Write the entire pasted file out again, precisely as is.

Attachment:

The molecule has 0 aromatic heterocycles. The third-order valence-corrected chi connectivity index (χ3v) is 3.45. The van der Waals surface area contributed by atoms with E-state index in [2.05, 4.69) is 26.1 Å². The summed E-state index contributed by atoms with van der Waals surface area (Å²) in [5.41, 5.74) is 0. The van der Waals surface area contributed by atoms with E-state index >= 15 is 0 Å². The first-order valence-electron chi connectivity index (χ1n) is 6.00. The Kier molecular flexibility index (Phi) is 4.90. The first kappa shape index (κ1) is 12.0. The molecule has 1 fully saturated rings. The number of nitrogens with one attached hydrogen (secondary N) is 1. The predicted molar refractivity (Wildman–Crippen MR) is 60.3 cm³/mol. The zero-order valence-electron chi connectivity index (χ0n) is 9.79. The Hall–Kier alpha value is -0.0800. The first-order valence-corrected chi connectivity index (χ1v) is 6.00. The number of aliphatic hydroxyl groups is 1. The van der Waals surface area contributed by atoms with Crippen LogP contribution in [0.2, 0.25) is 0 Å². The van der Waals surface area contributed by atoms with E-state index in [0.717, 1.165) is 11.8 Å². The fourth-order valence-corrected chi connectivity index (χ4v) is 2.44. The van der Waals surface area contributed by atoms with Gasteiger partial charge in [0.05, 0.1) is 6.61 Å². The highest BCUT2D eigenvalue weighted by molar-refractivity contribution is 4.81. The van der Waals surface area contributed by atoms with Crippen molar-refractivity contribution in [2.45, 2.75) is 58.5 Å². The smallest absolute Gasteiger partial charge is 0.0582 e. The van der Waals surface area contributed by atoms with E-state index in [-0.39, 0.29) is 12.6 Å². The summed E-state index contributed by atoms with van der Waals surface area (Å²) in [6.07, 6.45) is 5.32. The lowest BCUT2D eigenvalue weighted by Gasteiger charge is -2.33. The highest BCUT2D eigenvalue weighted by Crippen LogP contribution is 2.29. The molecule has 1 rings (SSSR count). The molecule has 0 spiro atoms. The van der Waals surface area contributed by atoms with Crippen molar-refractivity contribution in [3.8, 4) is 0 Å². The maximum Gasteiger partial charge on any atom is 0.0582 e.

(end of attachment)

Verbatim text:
The molecule has 0 aromatic heterocycles. The third-order valence-corrected chi connectivity index (χ3v) is 3.45. The van der Waals surface area contributed by atoms with E-state index in [2.05, 4.69) is 26.1 Å². The summed E-state index contributed by atoms with van der Waals surface area (Å²) in [5.41, 5.74) is 0. The van der Waals surface area contributed by atoms with E-state index >= 15 is 0 Å². The first-order valence-electron chi connectivity index (χ1n) is 6.00. The Kier molecular flexibility index (Phi) is 4.90. The first kappa shape index (κ1) is 12.0. The molecule has 1 fully saturated rings. The number of nitrogens with one attached hydrogen (secondary N) is 1. The predicted molar refractivity (Wildman–Crippen MR) is 60.3 cm³/mol. The zero-order valence-electron chi connectivity index (χ0n) is 9.79. The Hall–Kier alpha value is -0.0800. The first-order valence-corrected chi connectivity index (χ1v) is 6.00. The number of aliphatic hydroxyl groups is 1. The van der Waals surface area contributed by atoms with Crippen LogP contribution in [0.2, 0.25) is 0 Å². The van der Waals surface area contributed by atoms with E-state index in [0.717, 1.165) is 11.8 Å². The fourth-order valence-corrected chi connectivity index (χ4v) is 2.44. The van der Waals surface area contributed by atoms with Gasteiger partial charge in [0.05, 0.1) is 6.61 Å². The highest BCUT2D eigenvalue weighted by molar-refractivity contribution is 4.81. The van der Waals surface area contributed by atoms with Crippen molar-refractivity contribution in [2.45, 2.75) is 58.5 Å². The smallest absolute Gasteiger partial charge is 0.0582 e. The van der Waals surface area contributed by atoms with E-state index in [-0.39, 0.29) is 12.6 Å². The summed E-state index contributed by atoms with van der Waals surface area (Å²) in [6.07, 6.45) is 5.32. The lowest BCUT2D eigenvalue weighted by Gasteiger charge is -2.33. The highest BCUT2D eigenvalue weighted by Crippen LogP contribution is 2.29. The molecule has 1 rings (SSSR count). The molecule has 0 spiro atoms. The van der Waals surface area contributed by atoms with Crippen molar-refractivity contribution in [3.8, 4) is 0 Å². The maximum Gasteiger partial charge on any atom is 0.0582 e.